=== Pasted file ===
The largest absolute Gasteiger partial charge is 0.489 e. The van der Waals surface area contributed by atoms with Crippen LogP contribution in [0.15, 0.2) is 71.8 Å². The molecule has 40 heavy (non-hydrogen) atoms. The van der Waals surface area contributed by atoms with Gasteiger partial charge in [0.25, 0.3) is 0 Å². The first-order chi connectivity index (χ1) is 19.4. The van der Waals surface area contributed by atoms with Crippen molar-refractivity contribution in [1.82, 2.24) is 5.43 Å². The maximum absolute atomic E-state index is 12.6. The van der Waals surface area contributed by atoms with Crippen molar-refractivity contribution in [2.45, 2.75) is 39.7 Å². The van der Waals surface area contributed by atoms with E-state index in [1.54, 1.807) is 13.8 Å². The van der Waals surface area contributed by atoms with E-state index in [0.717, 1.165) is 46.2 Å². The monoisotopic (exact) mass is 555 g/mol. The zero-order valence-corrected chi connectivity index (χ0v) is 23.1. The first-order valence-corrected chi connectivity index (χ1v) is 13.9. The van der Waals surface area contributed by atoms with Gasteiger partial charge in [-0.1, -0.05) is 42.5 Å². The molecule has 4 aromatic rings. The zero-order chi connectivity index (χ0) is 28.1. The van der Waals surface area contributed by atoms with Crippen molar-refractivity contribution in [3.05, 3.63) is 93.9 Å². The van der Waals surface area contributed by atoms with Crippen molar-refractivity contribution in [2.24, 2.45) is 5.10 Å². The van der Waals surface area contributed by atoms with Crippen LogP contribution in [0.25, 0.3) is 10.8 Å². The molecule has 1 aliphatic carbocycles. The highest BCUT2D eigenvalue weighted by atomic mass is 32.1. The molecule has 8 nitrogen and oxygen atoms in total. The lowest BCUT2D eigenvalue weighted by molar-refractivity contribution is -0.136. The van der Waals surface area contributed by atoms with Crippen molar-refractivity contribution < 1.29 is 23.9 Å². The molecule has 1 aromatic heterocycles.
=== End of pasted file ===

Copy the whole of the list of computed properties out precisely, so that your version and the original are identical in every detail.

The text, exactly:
The largest absolute Gasteiger partial charge is 0.489 e. The van der Waals surface area contributed by atoms with Crippen LogP contribution in [0.15, 0.2) is 71.8 Å². The molecule has 40 heavy (non-hydrogen) atoms. The van der Waals surface area contributed by atoms with Gasteiger partial charge in [0.25, 0.3) is 0 Å². The first-order chi connectivity index (χ1) is 19.4. The van der Waals surface area contributed by atoms with Crippen molar-refractivity contribution in [1.82, 2.24) is 5.43 Å². The maximum absolute atomic E-state index is 12.6. The van der Waals surface area contributed by atoms with Crippen molar-refractivity contribution in [2.45, 2.75) is 39.7 Å². The van der Waals surface area contributed by atoms with E-state index in [1.54, 1.807) is 13.8 Å². The van der Waals surface area contributed by atoms with E-state index in [0.717, 1.165) is 46.2 Å². The monoisotopic (exact) mass is 555 g/mol. The zero-order valence-corrected chi connectivity index (χ0v) is 23.1. The first-order valence-corrected chi connectivity index (χ1v) is 13.9. The van der Waals surface area contributed by atoms with Gasteiger partial charge in [-0.1, -0.05) is 42.5 Å². The molecule has 4 aromatic rings. The zero-order chi connectivity index (χ0) is 28.1. The van der Waals surface area contributed by atoms with Crippen molar-refractivity contribution in [3.05, 3.63) is 93.9 Å². The van der Waals surface area contributed by atoms with Crippen molar-refractivity contribution in [2.24, 2.45) is 5.10 Å². The van der Waals surface area contributed by atoms with Crippen LogP contribution in [0.25, 0.3) is 10.8 Å². The molecule has 1 aliphatic carbocycles. The highest BCUT2D eigenvalue weighted by atomic mass is 32.1. The molecule has 8 nitrogen and oxygen atoms in total. The lowest BCUT2D eigenvalue weighted by molar-refractivity contribution is -0.136. The van der Waals surface area contributed by atoms with Crippen molar-refractivity contribution < 1.29 is 23.9 Å². The molecule has 1 aromatic heterocycles.